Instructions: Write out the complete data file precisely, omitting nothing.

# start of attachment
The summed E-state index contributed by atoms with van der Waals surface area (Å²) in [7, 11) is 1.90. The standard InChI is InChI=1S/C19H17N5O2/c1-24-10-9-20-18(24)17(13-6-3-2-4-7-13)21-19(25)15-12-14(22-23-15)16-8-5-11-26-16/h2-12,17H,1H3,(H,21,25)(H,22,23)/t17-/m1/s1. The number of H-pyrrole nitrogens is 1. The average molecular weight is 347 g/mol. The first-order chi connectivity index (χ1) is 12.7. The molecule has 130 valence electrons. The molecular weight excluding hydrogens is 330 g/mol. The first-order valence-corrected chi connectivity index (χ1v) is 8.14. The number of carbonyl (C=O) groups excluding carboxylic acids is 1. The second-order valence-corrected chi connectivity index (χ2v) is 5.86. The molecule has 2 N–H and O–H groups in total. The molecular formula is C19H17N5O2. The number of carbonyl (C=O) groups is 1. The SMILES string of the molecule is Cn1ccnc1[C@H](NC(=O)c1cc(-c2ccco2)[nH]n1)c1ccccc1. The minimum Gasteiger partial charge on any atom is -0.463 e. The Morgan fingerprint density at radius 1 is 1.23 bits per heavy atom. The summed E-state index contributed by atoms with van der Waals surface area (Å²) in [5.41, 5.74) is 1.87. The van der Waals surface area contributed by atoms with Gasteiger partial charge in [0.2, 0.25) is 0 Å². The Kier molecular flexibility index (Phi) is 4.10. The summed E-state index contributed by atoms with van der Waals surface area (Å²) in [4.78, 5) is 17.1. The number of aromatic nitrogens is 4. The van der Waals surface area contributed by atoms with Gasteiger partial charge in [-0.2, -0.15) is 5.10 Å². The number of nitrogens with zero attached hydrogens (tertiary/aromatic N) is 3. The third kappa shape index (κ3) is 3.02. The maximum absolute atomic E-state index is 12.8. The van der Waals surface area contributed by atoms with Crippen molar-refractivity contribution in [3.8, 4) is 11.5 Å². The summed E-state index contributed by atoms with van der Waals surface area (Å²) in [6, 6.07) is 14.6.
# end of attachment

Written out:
The summed E-state index contributed by atoms with van der Waals surface area (Å²) in [7, 11) is 1.90. The standard InChI is InChI=1S/C19H17N5O2/c1-24-10-9-20-18(24)17(13-6-3-2-4-7-13)21-19(25)15-12-14(22-23-15)16-8-5-11-26-16/h2-12,17H,1H3,(H,21,25)(H,22,23)/t17-/m1/s1. The number of H-pyrrole nitrogens is 1. The average molecular weight is 347 g/mol. The first-order chi connectivity index (χ1) is 12.7. The molecule has 130 valence electrons. The molecular weight excluding hydrogens is 330 g/mol. The first-order valence-corrected chi connectivity index (χ1v) is 8.14. The number of carbonyl (C=O) groups excluding carboxylic acids is 1. The second-order valence-corrected chi connectivity index (χ2v) is 5.86. The molecule has 2 N–H and O–H groups in total. The molecular formula is C19H17N5O2. The number of carbonyl (C=O) groups is 1. The SMILES string of the molecule is Cn1ccnc1[C@H](NC(=O)c1cc(-c2ccco2)[nH]n1)c1ccccc1. The minimum Gasteiger partial charge on any atom is -0.463 e. The Morgan fingerprint density at radius 1 is 1.23 bits per heavy atom. The summed E-state index contributed by atoms with van der Waals surface area (Å²) in [5.41, 5.74) is 1.87. The van der Waals surface area contributed by atoms with Gasteiger partial charge in [0.2, 0.25) is 0 Å². The Kier molecular flexibility index (Phi) is 4.10. The summed E-state index contributed by atoms with van der Waals surface area (Å²) in [4.78, 5) is 17.1. The number of aromatic nitrogens is 4. The van der Waals surface area contributed by atoms with Gasteiger partial charge in [-0.2, -0.15) is 5.10 Å². The number of nitrogens with zero attached hydrogens (tertiary/aromatic N) is 3. The third kappa shape index (κ3) is 3.02. The maximum absolute atomic E-state index is 12.8. The van der Waals surface area contributed by atoms with Crippen molar-refractivity contribution in [3.8, 4) is 11.5 Å². The summed E-state index contributed by atoms with van der Waals surface area (Å²) in [6, 6.07) is 14.6.